Hademenos, G. (2005). Aspirin History and Applications. The Science Teacher, 72(8), pg 30-34.

This article begins first by telling the history of aspirin, from one of its earliest documented uses when Hippocrates, around 400 BC, would recommend that women going through the pains of labor chew on willow tree bark. It was later discovered that the salicin, which is a compound in the salicylate family, was compound in the bark that was responsible for the therapeutic effects that were observed. Johann Buchner first isolated this compound in 1828. From there, salicylic acid began being used, with adverse side effects, so changes were made to the molecule in an attempt to make it more suitable for human use. However, any changes began first with the extraction of salicin from plants. Scientists found that salicylic acid could be synthesized, and in 1860, Kolbe and Lautemann discovered what is now called the Kolbe synthesis as a means to produce large amounts of the acid. This later was used to produce large amounts of ASA, or acetylsalicylic acid, which is now called aspirin. Bayer derived this word from acetyl chloride (a), Spiraea ulmira – the plant from which salicylic acid was extracted (spir), and the common ending to medicines during the time period that it was named (in). ASA was later proven to maintain the therapeutic properties of salicylic acid without the objectionable side effects, and began being sold in the U.S. without a prescription in 1915. In 1939, the FDA approved aspirin.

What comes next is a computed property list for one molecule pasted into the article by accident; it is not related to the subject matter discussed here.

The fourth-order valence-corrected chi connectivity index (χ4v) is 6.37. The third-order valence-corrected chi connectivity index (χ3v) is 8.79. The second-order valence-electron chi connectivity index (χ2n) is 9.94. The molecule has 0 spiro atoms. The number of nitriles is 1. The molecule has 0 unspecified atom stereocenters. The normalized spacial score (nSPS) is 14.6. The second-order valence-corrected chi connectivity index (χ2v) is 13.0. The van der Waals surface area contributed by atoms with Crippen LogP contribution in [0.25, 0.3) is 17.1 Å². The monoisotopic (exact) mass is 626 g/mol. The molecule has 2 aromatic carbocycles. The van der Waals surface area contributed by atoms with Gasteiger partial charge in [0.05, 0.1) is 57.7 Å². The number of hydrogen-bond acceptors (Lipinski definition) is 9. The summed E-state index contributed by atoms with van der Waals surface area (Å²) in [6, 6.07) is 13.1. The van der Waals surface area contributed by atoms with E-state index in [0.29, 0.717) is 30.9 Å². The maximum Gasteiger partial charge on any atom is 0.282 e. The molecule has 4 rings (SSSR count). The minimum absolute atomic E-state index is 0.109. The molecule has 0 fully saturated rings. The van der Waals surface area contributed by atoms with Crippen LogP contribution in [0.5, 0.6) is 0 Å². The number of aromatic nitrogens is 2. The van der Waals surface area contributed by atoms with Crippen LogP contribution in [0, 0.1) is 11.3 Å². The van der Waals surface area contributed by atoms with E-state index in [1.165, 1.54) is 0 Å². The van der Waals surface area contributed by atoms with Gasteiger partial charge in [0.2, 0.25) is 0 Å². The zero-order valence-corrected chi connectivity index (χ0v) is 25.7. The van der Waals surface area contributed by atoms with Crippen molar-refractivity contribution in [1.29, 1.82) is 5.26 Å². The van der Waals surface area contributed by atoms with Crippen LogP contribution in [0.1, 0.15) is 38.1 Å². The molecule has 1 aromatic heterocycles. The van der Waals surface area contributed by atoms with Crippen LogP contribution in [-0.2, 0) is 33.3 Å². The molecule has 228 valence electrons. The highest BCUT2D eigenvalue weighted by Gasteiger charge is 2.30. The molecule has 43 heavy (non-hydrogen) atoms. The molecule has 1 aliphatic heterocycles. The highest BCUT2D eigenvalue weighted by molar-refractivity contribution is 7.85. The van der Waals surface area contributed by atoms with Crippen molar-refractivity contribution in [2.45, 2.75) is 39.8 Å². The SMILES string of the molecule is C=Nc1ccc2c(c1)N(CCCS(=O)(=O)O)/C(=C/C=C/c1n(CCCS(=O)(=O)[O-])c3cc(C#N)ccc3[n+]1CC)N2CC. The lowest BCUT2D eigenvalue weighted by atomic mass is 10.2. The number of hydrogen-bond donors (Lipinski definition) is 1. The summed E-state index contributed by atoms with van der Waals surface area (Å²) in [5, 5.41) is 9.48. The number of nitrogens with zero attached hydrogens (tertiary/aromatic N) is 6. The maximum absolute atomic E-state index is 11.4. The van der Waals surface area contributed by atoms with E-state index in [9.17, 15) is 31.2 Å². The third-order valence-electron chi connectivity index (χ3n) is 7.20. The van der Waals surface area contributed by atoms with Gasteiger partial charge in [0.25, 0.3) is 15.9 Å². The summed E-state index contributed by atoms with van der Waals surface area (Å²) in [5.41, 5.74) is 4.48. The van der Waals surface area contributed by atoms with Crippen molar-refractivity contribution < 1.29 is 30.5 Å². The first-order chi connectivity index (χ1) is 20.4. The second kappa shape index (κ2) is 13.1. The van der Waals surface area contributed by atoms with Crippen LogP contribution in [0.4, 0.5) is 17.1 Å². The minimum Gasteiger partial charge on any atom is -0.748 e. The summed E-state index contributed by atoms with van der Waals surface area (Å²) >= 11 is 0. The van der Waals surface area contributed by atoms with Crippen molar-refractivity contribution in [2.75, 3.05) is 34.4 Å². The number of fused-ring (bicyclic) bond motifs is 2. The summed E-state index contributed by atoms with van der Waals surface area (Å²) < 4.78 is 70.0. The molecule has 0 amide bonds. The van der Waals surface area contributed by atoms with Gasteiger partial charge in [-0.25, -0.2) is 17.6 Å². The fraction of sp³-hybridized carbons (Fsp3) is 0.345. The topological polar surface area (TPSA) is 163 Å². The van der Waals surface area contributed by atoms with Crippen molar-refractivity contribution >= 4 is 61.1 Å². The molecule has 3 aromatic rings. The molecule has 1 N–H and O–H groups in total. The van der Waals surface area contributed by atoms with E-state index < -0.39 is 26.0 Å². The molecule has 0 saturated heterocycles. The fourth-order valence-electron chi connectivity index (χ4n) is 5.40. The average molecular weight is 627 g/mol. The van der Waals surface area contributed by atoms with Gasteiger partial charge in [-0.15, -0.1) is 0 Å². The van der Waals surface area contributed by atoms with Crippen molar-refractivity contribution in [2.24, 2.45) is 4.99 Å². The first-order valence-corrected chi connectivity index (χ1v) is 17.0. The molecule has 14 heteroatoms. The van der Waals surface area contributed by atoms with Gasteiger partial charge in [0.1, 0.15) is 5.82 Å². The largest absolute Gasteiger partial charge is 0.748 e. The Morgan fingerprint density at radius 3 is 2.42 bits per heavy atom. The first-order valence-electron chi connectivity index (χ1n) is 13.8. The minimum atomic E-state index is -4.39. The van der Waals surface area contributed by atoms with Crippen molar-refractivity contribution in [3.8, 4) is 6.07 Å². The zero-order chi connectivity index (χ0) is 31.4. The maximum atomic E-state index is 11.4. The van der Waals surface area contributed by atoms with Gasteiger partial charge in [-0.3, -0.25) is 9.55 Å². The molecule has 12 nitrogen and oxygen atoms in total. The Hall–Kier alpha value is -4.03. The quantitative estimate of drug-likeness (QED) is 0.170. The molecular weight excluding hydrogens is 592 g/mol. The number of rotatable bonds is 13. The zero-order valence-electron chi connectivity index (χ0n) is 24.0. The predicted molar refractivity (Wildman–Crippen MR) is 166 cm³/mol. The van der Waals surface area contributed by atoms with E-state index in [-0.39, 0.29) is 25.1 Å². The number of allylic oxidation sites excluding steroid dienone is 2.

Aspirin can be used in a wide variety of ways to illustrate many different concepts. The article suggests uses in biology, chemistry, physics, anatomy and physiology, history and government, business and marketing, and mathematics. For instance, in chemistry, aspirin can be used to teach synthesis and stoichiometry, titration and quantitative analysis, and qualitative analysis; in math, it can be used to teach graphical analysis; and in biology, it can be used to teach about the sources of drugs and the treatment of illness and disease. The article discusses how the examples given for the different areas can be modified to allow for different grade levels as well as different levels of higher-order thinking, as described by Bloom’s Taxonomy. Basically, the possibilities are endless, and a teacher need only use their resources and creativity to develop an activity tailored to the learning goals they have for their students.

I really like this article, as it begins with a compound that every student is familiar with and expands on it to illustrate all that aspirin actually entails. It’s a great way to develop a cross-curricular activity that can take students in so many different directions. I think it is especially useful in a chemistry classroom, since we could talk about the history and how scientists are constantly trying to improve upon drugs to reduce side effects. An especially valuable principle for students to learn is the fact that most important discoveries take years of development and hard work. In this way, the scientific method can be reinforced. The students could learn about drugs, drug production, and the value of the FDA. Students can synthesize their own ASA and reinforce their stoichiometric skills. The students can perform titrations on aspirin that they get right from a bottle from a drug store to see how much ASA is in aspirin.

I think it’s so important to get students to understand why they do labs, and relating them to something they are familiar with is a great start.

P.S. I can’t believe they mentioned Bloom’s Taxonomy. We can’t tell Charlie about this, or we’ll never hear the end of it.